the number of circulating CD4+ T cells
99 % virus replication occurs in CD4+ T cells in lymphoid
organs and 1% virus replication occurs in monocytes and
resting CD4+ T cells.
When CD4+ T cells decline below 200 cells/µl ,infections
with variety of opportunistic microbes occur.
The risk of opportunistic infections ( OIs) and malignancies
are high when CD4 T cells is below 50 cells/µl .
The rate of immunologic and clinical progression is directly
related to the extent of virus replication and varies
considerably from individual to individual
SIGN AND SYMPTOMS
Brief flu-like illness two to four weeks after becoming infected.
Signs and symptoms may include:
Fever, Headache, Sore throat, Swollen lymph glands, Rash,
Diarrhea , Weight loss
The development of an opportunistic infection — an infection
that occurs when your immune system is impaired — such
as Pneumocystis carinii pneumonia (PCP)
A CD4 lymphocyte count of 200 or less — a normal count
ranges from 800 to 1,200 which causes
Soaking night sweats , Dry cough and shortness of breath
Shaking chills or fever higher than 100 F (38 C) for several
Persistent white spots or unusual lesions on tongue or in
Persistent headaches, Blurred and distorted vision
,Persistent fatigue , Swelling of lymph nodes for more than
There is more likely to develop certain cancers, especially
Kaposi's sarcoma, cervical cancer and lymphoma
Symptoms of HIV in children :
Children who are HIV-positive may experience:
Difficulty gaining weight
Difficulty growing normally
Problems walking ,Delayed mental development
Severe forms of common childhood illnesses such as ear
infections (otitis media), pneumonia and tonsillitis
TESTING FOR HIV
Enzyme-linked immunosorbent assay (ELISA). This
screening test is usually the first test used to detect infection
with HIV. If antibodies to HIV are present (positive result), the
test is usually repeated.
Western blot. This test requires high technical skills. It is
more difficult than the ELISA to perform and interpret
accurately, but it is less likely to give a false-positive result
because it can distinguish HIV antibodies from other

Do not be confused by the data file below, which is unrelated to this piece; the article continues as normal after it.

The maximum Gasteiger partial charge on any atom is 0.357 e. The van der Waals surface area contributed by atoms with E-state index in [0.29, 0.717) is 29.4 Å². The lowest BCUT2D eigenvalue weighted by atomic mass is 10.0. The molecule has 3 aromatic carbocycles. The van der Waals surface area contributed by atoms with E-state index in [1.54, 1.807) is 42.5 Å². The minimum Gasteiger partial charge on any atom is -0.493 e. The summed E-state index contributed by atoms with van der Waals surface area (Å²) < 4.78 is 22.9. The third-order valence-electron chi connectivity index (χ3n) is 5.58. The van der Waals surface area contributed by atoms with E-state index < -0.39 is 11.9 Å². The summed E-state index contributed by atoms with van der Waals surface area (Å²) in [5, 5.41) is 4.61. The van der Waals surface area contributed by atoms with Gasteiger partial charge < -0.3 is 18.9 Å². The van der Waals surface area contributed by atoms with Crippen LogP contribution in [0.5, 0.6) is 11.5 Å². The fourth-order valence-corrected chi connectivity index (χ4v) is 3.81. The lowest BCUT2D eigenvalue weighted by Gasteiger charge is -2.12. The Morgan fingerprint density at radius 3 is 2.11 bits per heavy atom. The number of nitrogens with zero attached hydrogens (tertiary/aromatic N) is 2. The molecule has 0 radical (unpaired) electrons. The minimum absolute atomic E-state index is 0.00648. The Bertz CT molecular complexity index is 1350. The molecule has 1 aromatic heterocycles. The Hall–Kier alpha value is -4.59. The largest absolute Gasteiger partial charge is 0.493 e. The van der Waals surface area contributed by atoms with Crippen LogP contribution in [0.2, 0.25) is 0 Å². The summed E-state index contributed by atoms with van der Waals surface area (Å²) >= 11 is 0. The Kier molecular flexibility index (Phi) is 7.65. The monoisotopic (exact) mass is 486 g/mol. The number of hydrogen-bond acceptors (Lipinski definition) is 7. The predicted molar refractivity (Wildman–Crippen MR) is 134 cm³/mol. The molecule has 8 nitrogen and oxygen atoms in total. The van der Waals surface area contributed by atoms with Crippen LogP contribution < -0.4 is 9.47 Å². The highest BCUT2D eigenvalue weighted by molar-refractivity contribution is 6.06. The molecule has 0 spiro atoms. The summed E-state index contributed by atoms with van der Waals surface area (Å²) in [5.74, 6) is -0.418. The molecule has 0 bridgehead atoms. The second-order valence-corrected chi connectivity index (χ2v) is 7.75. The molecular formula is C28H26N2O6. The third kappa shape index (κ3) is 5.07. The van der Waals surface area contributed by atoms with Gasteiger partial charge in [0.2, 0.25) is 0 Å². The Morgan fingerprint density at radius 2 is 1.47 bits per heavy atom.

antibodies that may react to the ELISA. A Western blot is
usually done to confirm the results of two positive ELISA
Indirect fluorescent antibody (IFA). This test also detects
antibodies made to fight an HIV infection. Like a Western
blot test, it is used to confirm the results of an ELISA.
Polymerase Chain Reaction (PCR). This test detects the
RNA of HIV, rather than detecting antibodies to HIV.
Therefore, PCR can reveal an HIV infection before
antibodies can be detected. PCR can also accurately
determine whether a baby born to an infected mother has
HAART: Highly Affective Anti-Retro Viral Therapy: Physicians
consider 200 to 350 CD4 cells/mm3 as the range to consider .
HAART combines two types of antiretroviral drugs
RTI’s (Reverse Transcriptase Inhibitors):
Type 1: NRTI’s – nucleoside drugs provide faulty DNA
building blocks, stopping the DNA chain the virus uses to
make copies of itself.
Type 2: NNRTI’s- non-nucleoside RT inhibitors bind RT
so the virus cannot carry out its copying function
NNRTI’s (Non-Nucleoside RTI’S) : Delavirdine, Nevirapine,
Protease Inhibitors: Indinavir, Ritonavir
WHAT DOES THE FUTURE HOLD?
Scientists are working on more potent protease
inhibitors, less toxic RT inhibitors, as well as 2 new
classes of drugs:
*Fusion Inhibitors- Drugs which act to block HIV before it
enters the human immune cell. This class of drugs works to
stop HIV replication at an earlier stage.
*Integrase Inhibitors- Aim to block the integration of the
virus’s DNA into the cell’s chromosome. 2 different integrase
inhibitors are currently in human trials.